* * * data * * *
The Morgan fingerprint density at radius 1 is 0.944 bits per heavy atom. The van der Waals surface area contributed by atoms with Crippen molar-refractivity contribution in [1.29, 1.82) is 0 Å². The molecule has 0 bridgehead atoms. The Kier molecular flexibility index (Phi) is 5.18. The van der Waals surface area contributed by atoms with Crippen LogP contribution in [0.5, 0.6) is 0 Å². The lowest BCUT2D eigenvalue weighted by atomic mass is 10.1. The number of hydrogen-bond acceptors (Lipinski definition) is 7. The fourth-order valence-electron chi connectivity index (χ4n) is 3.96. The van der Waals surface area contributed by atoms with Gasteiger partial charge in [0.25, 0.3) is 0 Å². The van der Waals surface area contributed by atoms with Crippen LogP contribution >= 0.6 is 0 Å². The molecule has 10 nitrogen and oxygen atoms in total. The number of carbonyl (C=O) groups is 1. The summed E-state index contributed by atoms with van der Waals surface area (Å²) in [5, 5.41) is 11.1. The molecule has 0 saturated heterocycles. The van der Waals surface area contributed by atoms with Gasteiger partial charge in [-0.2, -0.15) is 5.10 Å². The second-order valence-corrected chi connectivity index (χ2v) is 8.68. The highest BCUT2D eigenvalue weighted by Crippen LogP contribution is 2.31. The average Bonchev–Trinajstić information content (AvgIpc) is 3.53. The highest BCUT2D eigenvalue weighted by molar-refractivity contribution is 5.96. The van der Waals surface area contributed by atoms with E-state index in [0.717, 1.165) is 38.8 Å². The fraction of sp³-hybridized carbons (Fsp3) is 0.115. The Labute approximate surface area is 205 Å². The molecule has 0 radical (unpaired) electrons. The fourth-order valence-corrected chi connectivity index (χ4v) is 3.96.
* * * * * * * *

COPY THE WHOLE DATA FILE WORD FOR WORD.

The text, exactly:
The Morgan fingerprint density at radius 1 is 0.944 bits per heavy atom. The van der Waals surface area contributed by atoms with Crippen molar-refractivity contribution in [1.29, 1.82) is 0 Å². The molecule has 0 bridgehead atoms. The Kier molecular flexibility index (Phi) is 5.18. The van der Waals surface area contributed by atoms with Crippen LogP contribution in [0.5, 0.6) is 0 Å². The lowest BCUT2D eigenvalue weighted by atomic mass is 10.1. The number of hydrogen-bond acceptors (Lipinski definition) is 7. The fourth-order valence-electron chi connectivity index (χ4n) is 3.96. The van der Waals surface area contributed by atoms with Gasteiger partial charge in [0.25, 0.3) is 0 Å². The van der Waals surface area contributed by atoms with Crippen LogP contribution >= 0.6 is 0 Å². The molecule has 10 nitrogen and oxygen atoms in total. The number of carbonyl (C=O) groups is 1. The summed E-state index contributed by atoms with van der Waals surface area (Å²) in [5, 5.41) is 11.1. The molecule has 0 saturated heterocycles. The van der Waals surface area contributed by atoms with Gasteiger partial charge in [-0.2, -0.15) is 5.10 Å². The second-order valence-corrected chi connectivity index (χ2v) is 8.68. The highest BCUT2D eigenvalue weighted by Crippen LogP contribution is 2.31. The average Bonchev–Trinajstić information content (AvgIpc) is 3.53. The highest BCUT2D eigenvalue weighted by molar-refractivity contribution is 5.96. The van der Waals surface area contributed by atoms with E-state index in [0.717, 1.165) is 38.8 Å². The fraction of sp³-hybridized carbons (Fsp3) is 0.115. The Labute approximate surface area is 205 Å². The molecule has 0 radical (unpaired) electrons. The fourth-order valence-corrected chi connectivity index (χ4v) is 3.96.